Choux, and what not to do

baking, gbbo, recipes

Just for anyone that doesn’t know, you say choux like SHOE. Any puns I may make from now on will probably be based on this, so I thought I should warn you early on.

So this is a day late.

I had a nightmare of a bake on Wednesday. I was in a rush, I took shortcuts, I ran out of time.

And to reward my efforts I got about 30 flat eclairs that would be better employed as slippers. It’s not easy to try to open up and fill an eclair 1 inch thick.

So back to the drawing board.

By the way, does anyone have any idea about what to do with failed choux? It breaks my heart to throw anything out. I’m thinking of maybe throwing them into a bread and butter pudding but any ideas are welcome.

I was in such a rush on Wednesday I didn’t even get to watch GBBO. Criminal I know.

I feel like a traitor.

It was so hard to stop myself seeing spoilers for the next day until I got to catch up. I watched it three times though? So I think I can be forgiven.

I kinda love Patisserie week. It’s a really good challenge for the bakers, to be able to create some seriously elaborate and fiddly bakes.
By that, I mean I love to watch it. I’m hugely terrible at elaborate and fiddly bakes.

I was a big Flora fan this week- she’s a lot more endearing when things are going a bit pear shaped.
At this point I actually love all the bakers though. In a way it’s kind of annoying. We all like to have someone to hate. But everyone is so goddamn lovable. It’s really quite selfish of them.

For my bakealong challenge- cream horns were a no, because when I googled a recipe the first thing they said was “cream horn moulds”, which bizarrely, I’m kind of deficient in? And completely unwilling to buy for one bake. I don’t really see myself baking cream horns on the reg.

As for Mokatines, the general consensus online was that they were difficult, fiddly, and so not worth the effort. Nah on that one too.

So the Religieuse a l’Ancienne. Probs not going to make a giant nun shaped structure (nun, really?! definitely more Dalek looking to me). But I could stretch myself to eclairs.
Or so I thought.

I’d made Choux before and it had worked out like a dream so I was optimistic. Idiot.

The problem was that I was rushing, and I realised I had run out of flour. I was only 30g short, and I had no time to go to the shop to get me. So, like an idiot, I thought I’d sub in cornflour. Do not do this. You need the gluten in the flour to hold the eclair structure together. Otherwise it falls flat as a pancake.
Another thing I did wrong was adding too much egg. I’m not the kind of person that weighs their eggs, but in this case, you should. It just makes getting to the perfect choux consistency so much easier. My first batch I just bunged the stated number of eggs in, and it was so runny it was seeping out of the piping bag.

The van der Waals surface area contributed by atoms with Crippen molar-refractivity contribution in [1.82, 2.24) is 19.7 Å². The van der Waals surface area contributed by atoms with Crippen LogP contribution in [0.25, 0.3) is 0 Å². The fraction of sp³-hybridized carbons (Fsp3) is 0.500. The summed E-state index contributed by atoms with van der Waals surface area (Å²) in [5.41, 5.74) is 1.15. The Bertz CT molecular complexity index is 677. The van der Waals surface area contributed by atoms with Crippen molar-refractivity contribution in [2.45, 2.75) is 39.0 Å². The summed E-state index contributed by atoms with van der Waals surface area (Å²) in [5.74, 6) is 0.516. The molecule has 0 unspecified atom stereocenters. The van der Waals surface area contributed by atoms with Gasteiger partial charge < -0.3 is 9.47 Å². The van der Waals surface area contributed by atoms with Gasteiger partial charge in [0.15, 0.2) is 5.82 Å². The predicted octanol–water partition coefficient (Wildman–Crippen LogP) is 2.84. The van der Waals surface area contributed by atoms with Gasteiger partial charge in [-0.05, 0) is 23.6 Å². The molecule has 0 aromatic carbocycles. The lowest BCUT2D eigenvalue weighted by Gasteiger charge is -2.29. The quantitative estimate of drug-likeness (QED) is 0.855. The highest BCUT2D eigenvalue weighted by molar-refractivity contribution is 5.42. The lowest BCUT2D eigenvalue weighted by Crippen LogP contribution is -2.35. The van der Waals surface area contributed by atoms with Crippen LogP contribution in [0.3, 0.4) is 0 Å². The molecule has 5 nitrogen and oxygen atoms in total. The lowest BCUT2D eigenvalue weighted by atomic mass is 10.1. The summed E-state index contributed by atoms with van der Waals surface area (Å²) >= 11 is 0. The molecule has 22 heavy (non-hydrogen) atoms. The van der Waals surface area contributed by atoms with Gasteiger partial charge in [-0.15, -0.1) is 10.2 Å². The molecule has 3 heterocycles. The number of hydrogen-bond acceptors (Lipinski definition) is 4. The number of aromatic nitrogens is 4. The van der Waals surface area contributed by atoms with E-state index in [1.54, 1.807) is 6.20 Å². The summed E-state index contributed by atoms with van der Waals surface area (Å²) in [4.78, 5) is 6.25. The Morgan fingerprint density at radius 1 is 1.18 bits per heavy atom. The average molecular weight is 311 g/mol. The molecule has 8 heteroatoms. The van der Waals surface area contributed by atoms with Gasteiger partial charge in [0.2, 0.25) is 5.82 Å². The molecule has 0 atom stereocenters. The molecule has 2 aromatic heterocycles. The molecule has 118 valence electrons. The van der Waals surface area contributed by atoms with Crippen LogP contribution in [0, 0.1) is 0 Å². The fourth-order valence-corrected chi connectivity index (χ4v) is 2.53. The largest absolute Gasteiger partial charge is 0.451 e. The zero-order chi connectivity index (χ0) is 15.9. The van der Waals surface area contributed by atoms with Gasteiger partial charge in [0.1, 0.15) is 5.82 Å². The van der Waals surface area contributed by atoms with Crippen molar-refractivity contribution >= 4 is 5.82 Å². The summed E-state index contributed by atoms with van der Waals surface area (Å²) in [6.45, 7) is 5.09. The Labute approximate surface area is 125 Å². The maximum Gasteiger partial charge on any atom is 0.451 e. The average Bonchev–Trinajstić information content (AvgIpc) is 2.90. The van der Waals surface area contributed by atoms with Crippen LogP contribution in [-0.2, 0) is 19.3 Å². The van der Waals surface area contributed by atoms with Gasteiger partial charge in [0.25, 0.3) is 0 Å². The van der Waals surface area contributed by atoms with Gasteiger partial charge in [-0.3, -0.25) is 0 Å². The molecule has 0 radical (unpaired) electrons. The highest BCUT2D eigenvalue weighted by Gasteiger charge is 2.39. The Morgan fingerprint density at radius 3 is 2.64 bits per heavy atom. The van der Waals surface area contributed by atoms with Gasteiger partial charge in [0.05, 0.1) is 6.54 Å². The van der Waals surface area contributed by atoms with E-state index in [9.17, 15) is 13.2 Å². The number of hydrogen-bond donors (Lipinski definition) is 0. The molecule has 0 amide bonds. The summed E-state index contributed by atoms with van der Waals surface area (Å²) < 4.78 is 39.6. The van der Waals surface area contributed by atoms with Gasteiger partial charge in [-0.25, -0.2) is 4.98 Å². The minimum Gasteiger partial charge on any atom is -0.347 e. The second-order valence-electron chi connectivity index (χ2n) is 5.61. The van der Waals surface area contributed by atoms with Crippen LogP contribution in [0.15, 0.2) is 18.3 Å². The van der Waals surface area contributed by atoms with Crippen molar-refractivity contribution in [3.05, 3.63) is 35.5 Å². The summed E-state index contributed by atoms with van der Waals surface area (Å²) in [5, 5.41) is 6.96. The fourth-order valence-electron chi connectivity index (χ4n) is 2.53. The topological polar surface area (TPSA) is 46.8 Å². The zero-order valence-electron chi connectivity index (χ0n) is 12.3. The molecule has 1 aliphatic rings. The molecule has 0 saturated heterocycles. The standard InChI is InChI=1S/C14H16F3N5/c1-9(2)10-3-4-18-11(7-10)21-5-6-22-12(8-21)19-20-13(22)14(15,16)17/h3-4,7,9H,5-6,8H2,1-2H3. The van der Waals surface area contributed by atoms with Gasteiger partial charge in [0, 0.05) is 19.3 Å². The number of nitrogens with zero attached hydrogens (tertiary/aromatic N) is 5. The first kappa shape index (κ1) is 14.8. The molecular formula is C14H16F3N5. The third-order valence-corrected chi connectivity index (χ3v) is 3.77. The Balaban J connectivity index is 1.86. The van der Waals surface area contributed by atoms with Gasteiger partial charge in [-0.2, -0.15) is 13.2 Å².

Once I’d completely effed up the first time I did a bit of research into what makes the perfect eclair. And I stumbled upon this website. It is basically the bible on how to make an eclair, and goes into crazy detail about exactly what to do at each step and what differences they make. I followed the recipe word by word and the choux came out like an absolute dream. Honestly, the lady at Iron Whisk is queen of eclairs. Use her recipe.

For the salted caramel, dark brown sugar topping, I simply combined 3 tbsp golden syrup, 100g salted butter and 150g muscavado (dark brown) sugar in a saucepan and melted on a low heat until the butter was all melted in. I brought the heat up until the mix began to boil, then added 50ml double cream, 1 tsp vanilla extract and a pinch of sea salt flakes. I whisked that in like a maniac, and then let it simmer away at a medium temperature for 3 minutes until the sauce had thickened.

I spread this on top of the cooked and cooked eclair cases, although it did start to get a bit thick and gloopy near the end, so I just momentarily put it on the heat to soften it back up.

For the filling, I just whipped up some double cream with sugar and vanilla extract, and pipped them into the eclair cases, which I had split open. Feel free to make a créme patisserie, but tbh by this stage I had already used up 7 eggs for just my eclair cases, so I was not feeling another trip to the shop to go get more for créme pat. I like to use the abreviations for the bakes that they use on Bakeoff. It makes me feel like I know what I’m on about.

Don’t put your cream into your eclairs until the last moment possible, so they don’t become soggy prior to serving. After all that effort you deserve a crunchy eclair.

So you choux-d make eclairs (sorry). Just don’t do it when you’re in a rush. It’s definitely a rainy-day-pottering-around-the-kitchen-listening-to-jazz kind of bake. (Jokes, I don’t listen to jazz, definitely not that sophisticated).

Then eat 1 (or 5) when you’re still in your PJs. You deserve it.


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